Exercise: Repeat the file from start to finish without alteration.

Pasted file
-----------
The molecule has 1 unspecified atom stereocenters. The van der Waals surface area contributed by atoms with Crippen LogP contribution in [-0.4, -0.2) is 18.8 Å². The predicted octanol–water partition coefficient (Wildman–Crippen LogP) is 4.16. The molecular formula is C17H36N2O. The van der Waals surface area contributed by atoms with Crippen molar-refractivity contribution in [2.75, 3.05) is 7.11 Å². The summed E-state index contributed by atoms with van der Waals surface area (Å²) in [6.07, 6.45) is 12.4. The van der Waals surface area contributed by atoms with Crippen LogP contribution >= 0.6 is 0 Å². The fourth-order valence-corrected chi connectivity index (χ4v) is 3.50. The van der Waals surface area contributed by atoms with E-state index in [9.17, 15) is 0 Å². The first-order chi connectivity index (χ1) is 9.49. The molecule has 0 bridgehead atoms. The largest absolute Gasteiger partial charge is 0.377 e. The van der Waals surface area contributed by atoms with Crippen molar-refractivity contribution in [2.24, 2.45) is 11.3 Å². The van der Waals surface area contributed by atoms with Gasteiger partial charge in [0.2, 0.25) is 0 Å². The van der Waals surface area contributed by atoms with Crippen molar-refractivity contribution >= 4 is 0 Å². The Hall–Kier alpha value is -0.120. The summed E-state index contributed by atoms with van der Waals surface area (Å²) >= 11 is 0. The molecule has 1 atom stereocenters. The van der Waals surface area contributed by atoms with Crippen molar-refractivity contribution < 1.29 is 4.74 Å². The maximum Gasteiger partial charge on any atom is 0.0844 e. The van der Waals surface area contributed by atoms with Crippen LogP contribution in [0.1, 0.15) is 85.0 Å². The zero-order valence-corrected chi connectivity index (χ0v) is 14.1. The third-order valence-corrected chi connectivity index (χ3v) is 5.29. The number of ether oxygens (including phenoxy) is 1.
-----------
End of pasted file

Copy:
The molecule has 1 unspecified atom stereocenters. The van der Waals surface area contributed by atoms with Crippen LogP contribution in [-0.4, -0.2) is 18.8 Å². The predicted octanol–water partition coefficient (Wildman–Crippen LogP) is 4.16. The molecular formula is C17H36N2O. The van der Waals surface area contributed by atoms with Crippen molar-refractivity contribution in [2.75, 3.05) is 7.11 Å². The summed E-state index contributed by atoms with van der Waals surface area (Å²) in [6.07, 6.45) is 12.4. The van der Waals surface area contributed by atoms with Crippen LogP contribution >= 0.6 is 0 Å². The fourth-order valence-corrected chi connectivity index (χ4v) is 3.50. The van der Waals surface area contributed by atoms with E-state index in [9.17, 15) is 0 Å². The first-order chi connectivity index (χ1) is 9.49. The molecule has 0 bridgehead atoms. The largest absolute Gasteiger partial charge is 0.377 e. The van der Waals surface area contributed by atoms with Crippen molar-refractivity contribution in [2.24, 2.45) is 11.3 Å². The van der Waals surface area contributed by atoms with Gasteiger partial charge in [0.2, 0.25) is 0 Å². The van der Waals surface area contributed by atoms with Crippen molar-refractivity contribution >= 4 is 0 Å². The Hall–Kier alpha value is -0.120. The summed E-state index contributed by atoms with van der Waals surface area (Å²) >= 11 is 0. The molecule has 1 atom stereocenters. The van der Waals surface area contributed by atoms with Crippen molar-refractivity contribution < 1.29 is 4.74 Å². The maximum Gasteiger partial charge on any atom is 0.0844 e. The van der Waals surface area contributed by atoms with Crippen LogP contribution in [0.1, 0.15) is 85.0 Å². The zero-order valence-corrected chi connectivity index (χ0v) is 14.1. The third-order valence-corrected chi connectivity index (χ3v) is 5.29. The number of ether oxygens (including phenoxy) is 1.